DetailsThis hard-to-find beer at the local stores is one you can easily brew at home. Named after the famed, beer-loving city of Cologne, Germany, this lager/ale recipe is smooth to the palate with a bit of a fruity taste. A cool secondary fermentation and liquid yeast make it a hit among light beer drinkers. It’s one you’ll want to brew again and again.
- Blonde color
- Light, slightly fruity flavor
- Cool, secondary fermentation brings this beer to life
- Liquid yeast (not included) is recommended for best results
- Ingredients include: 6 lbs. Pilsen liquid malt extract, 12 oz. Bonlander Munich, 4 oz. Crystal 10L, 1 oz. Perle, 1 oz. Spalt pellet hops, yeast, priming sugar and a grain bag
- Blonde color
- Details & Instructions
4.9 / 5.0119 ReviewsExcellent Light Ale with refreshing flavor, excellent for summer parties.I have tried probably 25 different kits in the 5 years I have been brewing and I think the Kolsch is the best so far. I recently had a pool party of about 45 people where the temperature was 99. I served up a 5 gallon keg chilled in ice and it was gone as fast as the pressure could pump it out. What a hit. I then brought out the second keg which I was wanting to save for personal consumption and that was gone by the end of the night. This is a delicious light ale full of flavor that goes down real smooth and when it is ice cold, there is nothing that I like better. I highly recommend this for parties because everyone loves it, even people who are not beer drinkers.July 4, 2012Excellent German AleThis is a must-try brew! Has a great 'German' flavor in an ale package. Definitely purchase the liquid yeast... if you don't get the Kolsch yeast, then don't bother with a Kolsch. Be aware, the yeast will produce some curious flavors early on, but this will mellow into a very tasty brew. I will choose a Kolsch over an American Cream Ale every time.June 29, 2010Really enjoyed itThis recipe kit makes a very good Kolsch and reminded me of the ones I had when stationed in Germany. Nice easy drinking beer. 1 week in primary, 3 in secondary, and 3 weeks bottle conditioning.March 5, 2014Great First Brew!This was my first home brew attempt. Thought I made a few mistakes along the way, (i.e. agitated wort after yeast addition, used commercial bagged ice to cool wort) but I have to say, I am on brew 5 and this has been our favorite so far. I just followed the directions and even used dry yeast. I was very pleased with the outcome. I've been saving the last 2 bottles for a special occasion:) Since this is so difficult to find in the liquor stores I plan to brew this one again soon so it is ready for summer!April 14, 2012excellentCold conditioning appears to be the key here. I cold-conditioned half my batch, and conditioned the rest at cellar temperature. While similar, the cold-conditioned batch had a cleaner flavor. My brother-in-law, who spent a year at the University of Colgne, pronounced it an excellent example of the style...and therefore, delicious.May 9, 2012WOW, this is a good beer...This is the best beer I've brewed from Midwest so far. I used the White Labs yeast WL029. It took several days before fermentation started. I found the yeast really sensitive to temperature. I also had to agitate the fermentor once or twice a day to keep it going for the first few days. Final gravity was 1.012 so it fermented fine. It has a really unique taste. It's very very good. I will definitely do this many times over.March 12, 2014Tastes about perfect for JuneI finally brewed this one up after six months of waiting for time, and it so far has been worth it. It cooked up leaving me worried about the aroma hopping, but after fermentation was complete a drew a glass while bottleing and it was a very nice little brew. Top Notch for the Midwest team on this one.June 11, 2012Great beerI added 2 bags of frozen blueberries to my secondary and at bottling added about 2/3 of a bottle of blueberry extract. It was great. The blueberries gave it this awesome purplish color. Could have used a little more blueberry flavor though but I was afraid it would make it taste too artificial. Next time I may add a little lactose to sweeten it just slightly. Head retention was great. looks nice when served in a kolsch glass.April 5, 2014Fantastic Beer!I really wasn't expecting much, we have a good Kolsch beer made in our hometown of Holland, MI. But this surpassed it in taste, IMO!_x000D__x000D_This is a perfect beer to start bringing friends over to home brewed beer! It won't be in the Keg long!June 30, 2014Easy drinking and outstandingThis is the best kit I have brewed so far. It has been loved by every beer drinker that has tried it as well. Very sessionable and has enough flavor to elevate above offering simply an easy drink.April 16, 2015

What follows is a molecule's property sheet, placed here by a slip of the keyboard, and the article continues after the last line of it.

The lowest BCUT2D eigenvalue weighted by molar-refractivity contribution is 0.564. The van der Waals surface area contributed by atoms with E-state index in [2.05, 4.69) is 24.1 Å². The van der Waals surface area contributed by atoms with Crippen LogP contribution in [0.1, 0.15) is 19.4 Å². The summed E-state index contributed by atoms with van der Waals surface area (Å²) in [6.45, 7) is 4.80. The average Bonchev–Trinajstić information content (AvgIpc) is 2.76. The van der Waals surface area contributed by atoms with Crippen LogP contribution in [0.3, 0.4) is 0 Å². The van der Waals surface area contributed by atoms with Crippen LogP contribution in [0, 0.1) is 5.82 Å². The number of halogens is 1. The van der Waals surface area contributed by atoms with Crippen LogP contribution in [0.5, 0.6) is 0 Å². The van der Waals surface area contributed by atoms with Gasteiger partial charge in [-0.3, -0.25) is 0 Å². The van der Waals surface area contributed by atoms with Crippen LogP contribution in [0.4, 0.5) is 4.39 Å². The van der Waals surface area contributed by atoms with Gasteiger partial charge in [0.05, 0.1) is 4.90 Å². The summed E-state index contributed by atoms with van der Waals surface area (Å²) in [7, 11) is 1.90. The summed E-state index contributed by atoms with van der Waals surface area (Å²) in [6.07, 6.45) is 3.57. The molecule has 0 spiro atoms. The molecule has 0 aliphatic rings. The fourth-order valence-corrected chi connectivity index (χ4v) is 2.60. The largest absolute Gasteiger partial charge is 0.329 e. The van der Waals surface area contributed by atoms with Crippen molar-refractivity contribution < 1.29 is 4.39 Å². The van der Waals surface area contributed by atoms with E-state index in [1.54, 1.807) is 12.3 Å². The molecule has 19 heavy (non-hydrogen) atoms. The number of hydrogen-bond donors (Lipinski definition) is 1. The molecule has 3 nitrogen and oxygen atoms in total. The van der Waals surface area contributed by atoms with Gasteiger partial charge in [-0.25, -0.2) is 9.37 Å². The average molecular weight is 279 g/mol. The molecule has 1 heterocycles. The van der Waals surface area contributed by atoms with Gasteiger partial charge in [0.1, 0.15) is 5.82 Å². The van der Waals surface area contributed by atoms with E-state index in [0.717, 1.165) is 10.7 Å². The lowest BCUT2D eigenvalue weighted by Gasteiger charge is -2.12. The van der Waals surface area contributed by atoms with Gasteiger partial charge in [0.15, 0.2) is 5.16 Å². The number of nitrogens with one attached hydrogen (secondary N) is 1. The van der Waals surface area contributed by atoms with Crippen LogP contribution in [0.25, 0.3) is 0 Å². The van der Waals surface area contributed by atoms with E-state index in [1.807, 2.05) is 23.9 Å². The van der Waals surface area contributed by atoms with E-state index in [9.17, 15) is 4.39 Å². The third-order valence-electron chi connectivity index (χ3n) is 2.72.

- Customer Q&A
Browse 4 questions Browse 4 questions and 7 answerswhats the temp of the primary and secondary fermentation? says cool secondary fermentation but doesn't give a temp. thanksBEST ANSWER: Primary fermentation should start at room temperature. The secondary fermentation can be as low as 55 degrees. Although Kolsch is an ale, it improves clarity and overall quality with a few weeks of lagering in a refrigerator as well.My Cologne Kolsch came out much darker than I expected. It looks more like an Amber than a Pilsner. Could the reason be the steeping temperature was too high, I steeped the grains for too long, and/or the amount of water used was too low?BEST ANSWER: Darker color could be due to high temperature or extract caramelizing on the bottom of your kettle. If you had a lot of evaporation during your boil and did not top-up to 5 gallons, this would also make your beer darker.I can't seem to find what the ABV is for this brew. What is it?BEST ANSWER: I brewed this last spring and it ended up right about 5% maybe a bit less. Good brew for summer!When talking secondary fermentation, does that mean after two weeks and beer has reached final gravity to bottle the beer and the secondary fermentation be done in the bottles?BEST ANSWER: No, secondary fermentation is different than bottle conditioning. Basically, secondary fermentation means allowing the beer to mature and clarify in a second vessel, without the yeast cake. Bottle conditioning means adding sugar when bottling so the beer will carbonate naturally in the bottle.